Infuse can use local subs.
I do not see how it would be possible currently to use local subtitles on Apple TV? I can only look for subtitles on Open Subtitles. I believe other apps support navigating the folder structure for subtitle selection -or at least, Infuse could provide a list of subtitles found in the same folder / sub-folder of the media file.
As long as you follow the naming instructions in the users guide for your local subtitles those subtitles will be selectable in the subtitle menu when playing the video on the Apple TV.
The user guide states …in the same folder. Is the same folder where my mkv rips are?
This is the directory structure:
Where episode.srt is not the same as media.mp4
So even if extract all the .srts from the sub-folder structure I still have to manually rename them. So really -there are other players out there that support this, it’s useful, it’s flexible and I don’t understand what would be so hard to implement about it.
Please have a look at my previous post to understand better what my situation is and why it would be useful to have this functionality in Infuse.
One reason I can see for not adding this is it would slow down Infuse when it has to scan for every video looking for a subs folder and when it’s already available to add your own local subs, renaming them seems to be a pretty quick solution since you know what subs you’ll need and not have to rename 30 different subtitle files.
You can add your support to a currently running thread that is requesting the browse “subs” folder here if you like.
Don’t forget that you need to click the like button on the first post in that thread to show your support for that suggestion!
Looks something like this, right?
You’ll first need to create a suggestion thread explaining why Infuse should support parsing subtitles stored in such an odd manner, and then convince a large enough number of other Infuse users to publicly voice support for your suggestion that Firecore is suitably motivated to dedicate the time and resources required both to write the code required to successfully parse subtitle files stored and named in this non-standard way, and to (hopefully) ensure the newly written code doesn’t introduce weird issues elsewhere in Infuse.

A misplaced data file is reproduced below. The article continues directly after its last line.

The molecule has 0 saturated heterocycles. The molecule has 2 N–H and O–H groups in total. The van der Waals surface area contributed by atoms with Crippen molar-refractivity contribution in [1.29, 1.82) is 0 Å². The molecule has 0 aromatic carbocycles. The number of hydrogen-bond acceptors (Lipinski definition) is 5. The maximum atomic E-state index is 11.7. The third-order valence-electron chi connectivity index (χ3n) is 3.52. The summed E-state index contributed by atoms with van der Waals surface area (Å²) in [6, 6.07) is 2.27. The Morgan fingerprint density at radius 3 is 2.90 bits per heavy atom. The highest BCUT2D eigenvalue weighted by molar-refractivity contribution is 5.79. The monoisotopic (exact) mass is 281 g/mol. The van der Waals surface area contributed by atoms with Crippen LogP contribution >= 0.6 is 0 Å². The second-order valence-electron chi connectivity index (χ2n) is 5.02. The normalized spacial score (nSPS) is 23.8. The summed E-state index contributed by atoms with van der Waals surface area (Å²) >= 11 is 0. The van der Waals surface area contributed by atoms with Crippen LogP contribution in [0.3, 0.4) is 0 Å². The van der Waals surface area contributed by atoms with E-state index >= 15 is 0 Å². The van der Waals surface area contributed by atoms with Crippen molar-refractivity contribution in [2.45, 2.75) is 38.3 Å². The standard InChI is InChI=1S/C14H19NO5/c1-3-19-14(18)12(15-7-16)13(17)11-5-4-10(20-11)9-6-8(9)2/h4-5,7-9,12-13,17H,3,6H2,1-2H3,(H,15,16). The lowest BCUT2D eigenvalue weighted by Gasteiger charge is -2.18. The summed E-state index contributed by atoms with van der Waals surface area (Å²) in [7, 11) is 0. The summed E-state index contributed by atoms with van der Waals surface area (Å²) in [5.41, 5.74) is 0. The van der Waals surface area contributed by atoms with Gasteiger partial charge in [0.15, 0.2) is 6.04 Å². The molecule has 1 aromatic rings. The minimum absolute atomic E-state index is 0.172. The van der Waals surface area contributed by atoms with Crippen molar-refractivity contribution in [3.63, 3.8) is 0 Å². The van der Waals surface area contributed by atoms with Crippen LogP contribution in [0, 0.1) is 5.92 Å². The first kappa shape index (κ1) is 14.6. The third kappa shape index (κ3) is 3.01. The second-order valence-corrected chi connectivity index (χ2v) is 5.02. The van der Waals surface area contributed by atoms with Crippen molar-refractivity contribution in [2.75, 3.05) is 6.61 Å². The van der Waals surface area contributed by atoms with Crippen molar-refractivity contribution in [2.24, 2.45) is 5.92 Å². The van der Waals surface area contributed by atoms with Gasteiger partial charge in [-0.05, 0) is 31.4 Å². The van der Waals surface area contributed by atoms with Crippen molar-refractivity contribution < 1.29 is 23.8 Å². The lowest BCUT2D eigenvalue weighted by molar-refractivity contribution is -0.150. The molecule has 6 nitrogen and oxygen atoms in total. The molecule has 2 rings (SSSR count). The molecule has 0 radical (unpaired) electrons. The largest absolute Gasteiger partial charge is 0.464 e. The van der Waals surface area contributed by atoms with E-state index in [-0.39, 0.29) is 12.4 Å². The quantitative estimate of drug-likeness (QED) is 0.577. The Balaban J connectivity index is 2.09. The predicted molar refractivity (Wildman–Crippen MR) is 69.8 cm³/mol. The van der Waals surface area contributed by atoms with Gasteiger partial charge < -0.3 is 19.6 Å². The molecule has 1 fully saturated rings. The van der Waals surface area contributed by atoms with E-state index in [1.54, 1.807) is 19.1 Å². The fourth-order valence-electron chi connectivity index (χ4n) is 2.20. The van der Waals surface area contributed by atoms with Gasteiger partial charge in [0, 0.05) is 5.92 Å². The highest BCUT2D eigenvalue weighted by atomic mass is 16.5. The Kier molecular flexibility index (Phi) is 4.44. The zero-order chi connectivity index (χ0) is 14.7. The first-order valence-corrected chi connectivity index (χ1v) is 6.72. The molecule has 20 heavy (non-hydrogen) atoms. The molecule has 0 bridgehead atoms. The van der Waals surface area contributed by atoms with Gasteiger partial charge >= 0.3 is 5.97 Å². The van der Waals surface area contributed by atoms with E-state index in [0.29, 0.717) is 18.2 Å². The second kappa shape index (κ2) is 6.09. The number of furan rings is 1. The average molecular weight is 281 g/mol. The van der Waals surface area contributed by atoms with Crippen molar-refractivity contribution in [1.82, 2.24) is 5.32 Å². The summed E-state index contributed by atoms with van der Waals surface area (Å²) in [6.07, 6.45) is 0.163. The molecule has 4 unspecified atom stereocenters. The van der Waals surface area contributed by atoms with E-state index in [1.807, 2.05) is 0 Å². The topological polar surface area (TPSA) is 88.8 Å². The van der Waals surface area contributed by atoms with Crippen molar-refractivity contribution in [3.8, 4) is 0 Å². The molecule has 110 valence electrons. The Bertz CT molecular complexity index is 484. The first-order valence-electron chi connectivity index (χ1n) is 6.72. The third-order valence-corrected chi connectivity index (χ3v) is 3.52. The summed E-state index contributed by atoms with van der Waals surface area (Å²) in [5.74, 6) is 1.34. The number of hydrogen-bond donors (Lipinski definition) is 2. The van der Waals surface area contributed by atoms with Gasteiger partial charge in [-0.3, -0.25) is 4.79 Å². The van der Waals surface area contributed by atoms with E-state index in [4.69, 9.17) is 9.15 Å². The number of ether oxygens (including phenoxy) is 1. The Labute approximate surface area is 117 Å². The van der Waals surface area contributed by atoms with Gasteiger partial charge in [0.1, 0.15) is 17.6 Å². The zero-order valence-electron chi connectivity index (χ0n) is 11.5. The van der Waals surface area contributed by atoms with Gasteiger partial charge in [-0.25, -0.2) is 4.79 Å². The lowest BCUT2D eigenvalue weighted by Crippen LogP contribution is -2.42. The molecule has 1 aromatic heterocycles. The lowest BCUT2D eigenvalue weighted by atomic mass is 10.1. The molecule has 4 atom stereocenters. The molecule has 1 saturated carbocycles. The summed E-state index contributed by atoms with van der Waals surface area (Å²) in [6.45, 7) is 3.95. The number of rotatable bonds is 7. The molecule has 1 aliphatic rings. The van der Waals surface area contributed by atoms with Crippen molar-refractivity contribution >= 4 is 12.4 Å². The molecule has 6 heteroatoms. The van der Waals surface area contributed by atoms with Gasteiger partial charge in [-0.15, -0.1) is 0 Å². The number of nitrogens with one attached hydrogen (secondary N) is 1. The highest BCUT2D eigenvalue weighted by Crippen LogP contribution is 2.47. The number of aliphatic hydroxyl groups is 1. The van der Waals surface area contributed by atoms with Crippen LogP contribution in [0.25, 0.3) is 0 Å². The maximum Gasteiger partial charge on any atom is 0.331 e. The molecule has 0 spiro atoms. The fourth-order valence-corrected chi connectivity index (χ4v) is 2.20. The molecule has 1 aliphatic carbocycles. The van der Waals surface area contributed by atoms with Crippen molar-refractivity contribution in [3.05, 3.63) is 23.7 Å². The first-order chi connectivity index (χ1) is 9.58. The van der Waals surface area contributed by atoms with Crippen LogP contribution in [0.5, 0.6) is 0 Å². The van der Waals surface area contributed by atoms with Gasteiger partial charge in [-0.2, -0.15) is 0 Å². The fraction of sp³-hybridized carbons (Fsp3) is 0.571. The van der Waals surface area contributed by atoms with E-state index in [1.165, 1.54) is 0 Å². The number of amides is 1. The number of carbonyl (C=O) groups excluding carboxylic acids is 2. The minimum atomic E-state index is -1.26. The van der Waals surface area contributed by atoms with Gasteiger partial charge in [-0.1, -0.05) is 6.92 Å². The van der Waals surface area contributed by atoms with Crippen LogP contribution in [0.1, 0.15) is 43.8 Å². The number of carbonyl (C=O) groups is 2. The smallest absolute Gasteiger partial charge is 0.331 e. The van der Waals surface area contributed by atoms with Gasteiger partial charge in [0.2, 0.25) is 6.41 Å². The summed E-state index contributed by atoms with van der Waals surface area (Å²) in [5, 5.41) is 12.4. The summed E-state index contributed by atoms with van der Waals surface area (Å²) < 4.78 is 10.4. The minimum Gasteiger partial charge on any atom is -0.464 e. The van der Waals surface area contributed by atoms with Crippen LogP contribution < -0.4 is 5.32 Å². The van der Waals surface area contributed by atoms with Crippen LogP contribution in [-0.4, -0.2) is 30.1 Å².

I’m afraid it’s far easier to simply resign yourself to renaming the files and moving them to the correct location as needed. Software exists that can help you automate the process, if you find yourself doing it often.
There’s no need for infuse to do anything different than to enable the user to manually specify a subtitle file that is stored in a sub-folder inside the folder storing the media the user is trying to play. And I can’t imagine this being harder than implemented something like looking up subs online on Open Subtitles or similar.
Also it is not that trivial to rename tens of subtitles… imagine a season of 28 episodes. And now imagine each subtitle is stored in a sub-folder, and each subtitle is named english.srt. Now imagine you want to have subtitles in 2 languages. So, can you think of an easy way to extract each english.srt from its episode subfolder, move it next to the media, rename it identically to the media and do that for multiple languages?
I will of course in that thread and voice my support.
You’re very close in your depiction of the folder structure.
However I don’t want Infuse to do anything to the subtitles in sub-folders… right now I have an Emby server and I am only using Infuse as a player, nothing more. And all that I want is to have a button to ‘browse’ manually for a subtitle file. And I suggested, if there are security or performance concerns, that Infuse only allows you to browse for subtitles inside the main folder where the media is located.
And yet you are arguing that it ought to be trivial for Firecore to parse these poorly named and grouped files automagically for you.
Like I said, you can utilize other software to assist you in the process if necessary.
Like I already said, I don’t want Firecore to parse anything, only to let me specify manually the subtitle for the file playing.
And if that is something less trivial to implement than interfacing with an online host to find subtitles over the internet rather than on my local network next to the media, then I will seriously consider deleting this thread.
But won’t you then need to do this repeatedly for every single episode you watch of this series (and all other series similarly sourced)?
That seems (to me) to be far more painful (or tedious) than remaining all the subtitles up front.